Narrow "Right to Farm" vote could face recount

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JEFFERSON CITY - The Missouri Secretary of State's office said Wednesday the narrow "Right to Farm" vote cast Tuesday night could face a recount. 

Voters passed Amendment One Tuesday night by a slim margin of approximately 0.23 percent with 498,751 voters voting "yes" and 496,223 voters voting "no". The amendment to the state's constitution passed by only 2,528 votes Tuesday night. Amendment One gives Missourians the constitutional right "to engage in farming and ranching practices." 

"When you have a razor thin margin like that then a recount can be requested, but that recount can't be requested until after the results are actually certified," Secretary of State Jason Kander said Wednesday.

The Secretary of State's office said recently changed state law allows anyone who voted "no" to request a recount only if the margin of defeat is less than 0.5 percent, which applys in this case. The state first must certify the results before a recount can be requested. The state has until August 26 to do that. Once the results are certified, opponents have seven days to request a recount. After that the state has 20 days to recount the vote. 

"When you have almost a million people vote and you have a margin of around 2,500 votes, that's not something that happens every day," Kander said. "That's why the law has a process in place."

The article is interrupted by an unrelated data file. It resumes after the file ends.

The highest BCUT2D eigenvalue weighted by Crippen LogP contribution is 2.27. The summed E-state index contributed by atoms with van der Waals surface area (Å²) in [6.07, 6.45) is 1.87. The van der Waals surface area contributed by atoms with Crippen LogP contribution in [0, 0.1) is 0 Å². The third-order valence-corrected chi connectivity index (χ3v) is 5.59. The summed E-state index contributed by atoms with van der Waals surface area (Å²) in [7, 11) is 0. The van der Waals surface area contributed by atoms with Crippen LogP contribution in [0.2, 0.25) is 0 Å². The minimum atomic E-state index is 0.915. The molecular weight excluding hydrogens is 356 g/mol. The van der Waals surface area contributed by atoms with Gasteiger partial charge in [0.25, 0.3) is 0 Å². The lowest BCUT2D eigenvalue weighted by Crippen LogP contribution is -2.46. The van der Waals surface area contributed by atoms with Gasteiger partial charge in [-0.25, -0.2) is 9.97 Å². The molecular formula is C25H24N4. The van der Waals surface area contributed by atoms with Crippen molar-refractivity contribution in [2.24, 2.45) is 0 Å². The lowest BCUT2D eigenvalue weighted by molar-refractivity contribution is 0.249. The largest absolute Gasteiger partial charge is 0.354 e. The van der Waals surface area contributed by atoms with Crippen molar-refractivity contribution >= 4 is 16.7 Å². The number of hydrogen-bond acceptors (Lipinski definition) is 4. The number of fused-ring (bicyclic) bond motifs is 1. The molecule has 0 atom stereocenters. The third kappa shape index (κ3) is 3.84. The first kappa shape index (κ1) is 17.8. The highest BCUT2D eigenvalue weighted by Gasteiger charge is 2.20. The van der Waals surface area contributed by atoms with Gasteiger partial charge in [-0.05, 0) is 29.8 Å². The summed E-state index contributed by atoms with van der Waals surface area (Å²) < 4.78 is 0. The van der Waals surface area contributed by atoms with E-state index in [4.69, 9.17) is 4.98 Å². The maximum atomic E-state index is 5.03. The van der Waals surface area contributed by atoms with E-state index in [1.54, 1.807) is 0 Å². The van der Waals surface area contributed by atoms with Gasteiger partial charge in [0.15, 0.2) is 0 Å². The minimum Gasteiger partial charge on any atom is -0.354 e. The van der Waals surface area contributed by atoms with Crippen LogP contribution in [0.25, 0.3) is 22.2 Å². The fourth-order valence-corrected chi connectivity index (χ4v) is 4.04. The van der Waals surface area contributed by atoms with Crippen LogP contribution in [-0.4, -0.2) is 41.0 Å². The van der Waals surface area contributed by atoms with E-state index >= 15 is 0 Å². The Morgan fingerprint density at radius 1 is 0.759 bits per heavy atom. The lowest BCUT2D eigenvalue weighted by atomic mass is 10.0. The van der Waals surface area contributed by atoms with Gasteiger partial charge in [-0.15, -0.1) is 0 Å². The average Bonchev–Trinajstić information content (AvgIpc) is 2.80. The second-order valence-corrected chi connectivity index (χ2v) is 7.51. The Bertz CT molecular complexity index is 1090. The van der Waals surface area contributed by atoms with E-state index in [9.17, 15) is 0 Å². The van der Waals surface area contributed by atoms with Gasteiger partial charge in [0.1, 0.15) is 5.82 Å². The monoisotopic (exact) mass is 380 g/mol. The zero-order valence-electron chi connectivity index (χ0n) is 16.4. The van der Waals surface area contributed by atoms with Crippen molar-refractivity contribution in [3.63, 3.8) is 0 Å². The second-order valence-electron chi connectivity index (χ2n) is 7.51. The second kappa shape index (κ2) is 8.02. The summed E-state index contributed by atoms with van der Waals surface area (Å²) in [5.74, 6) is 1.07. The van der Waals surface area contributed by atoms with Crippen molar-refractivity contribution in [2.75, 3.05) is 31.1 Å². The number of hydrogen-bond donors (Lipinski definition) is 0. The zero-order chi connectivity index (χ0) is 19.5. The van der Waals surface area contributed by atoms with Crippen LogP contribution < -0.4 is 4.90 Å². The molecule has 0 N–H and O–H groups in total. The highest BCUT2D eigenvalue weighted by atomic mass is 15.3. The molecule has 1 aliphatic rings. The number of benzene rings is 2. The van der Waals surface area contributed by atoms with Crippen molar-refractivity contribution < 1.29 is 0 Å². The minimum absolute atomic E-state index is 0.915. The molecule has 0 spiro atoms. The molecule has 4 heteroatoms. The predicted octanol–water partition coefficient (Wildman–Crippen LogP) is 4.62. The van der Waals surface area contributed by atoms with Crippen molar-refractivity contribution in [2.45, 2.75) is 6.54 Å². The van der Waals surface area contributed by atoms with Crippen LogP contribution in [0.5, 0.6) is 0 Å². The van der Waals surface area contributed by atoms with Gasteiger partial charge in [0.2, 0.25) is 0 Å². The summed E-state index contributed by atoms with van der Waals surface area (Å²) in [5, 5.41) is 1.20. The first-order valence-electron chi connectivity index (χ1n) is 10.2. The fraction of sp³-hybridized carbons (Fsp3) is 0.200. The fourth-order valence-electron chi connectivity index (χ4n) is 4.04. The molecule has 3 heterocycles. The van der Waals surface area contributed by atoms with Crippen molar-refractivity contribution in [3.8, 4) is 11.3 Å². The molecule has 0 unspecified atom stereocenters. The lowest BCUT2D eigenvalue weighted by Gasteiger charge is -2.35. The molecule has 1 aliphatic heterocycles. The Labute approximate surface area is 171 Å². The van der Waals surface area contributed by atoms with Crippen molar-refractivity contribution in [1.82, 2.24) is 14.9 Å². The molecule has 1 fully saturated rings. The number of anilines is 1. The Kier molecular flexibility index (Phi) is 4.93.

Kander said the state has practice with close races like the one voters saw Tuesday night.He said the last time the state had a recount was in 2012, but the last state-wide recount was in 2008 for Democratic Primary Attorney General race.

Opponents of the "Right to Farm" amendment had not released a statement on their plans to move forward in opposing "Right to Farm" Wednesday night.

"If a recount is requested we will conduct a very transparent recount," Kander said. "We'll make sure that the process is overseen and we're putting together a plan for that contingency right now in the case that a recount is requested. If it is, we'll make sure it's done in a way where Missourians can definitely have confidence in the process."

Kander said he is greatful to the local election authorities and poll workers who do a "fantastic" job during the election process. 

[Editor's note: This story has been updated with Secretary of State Jason Kander's comments.]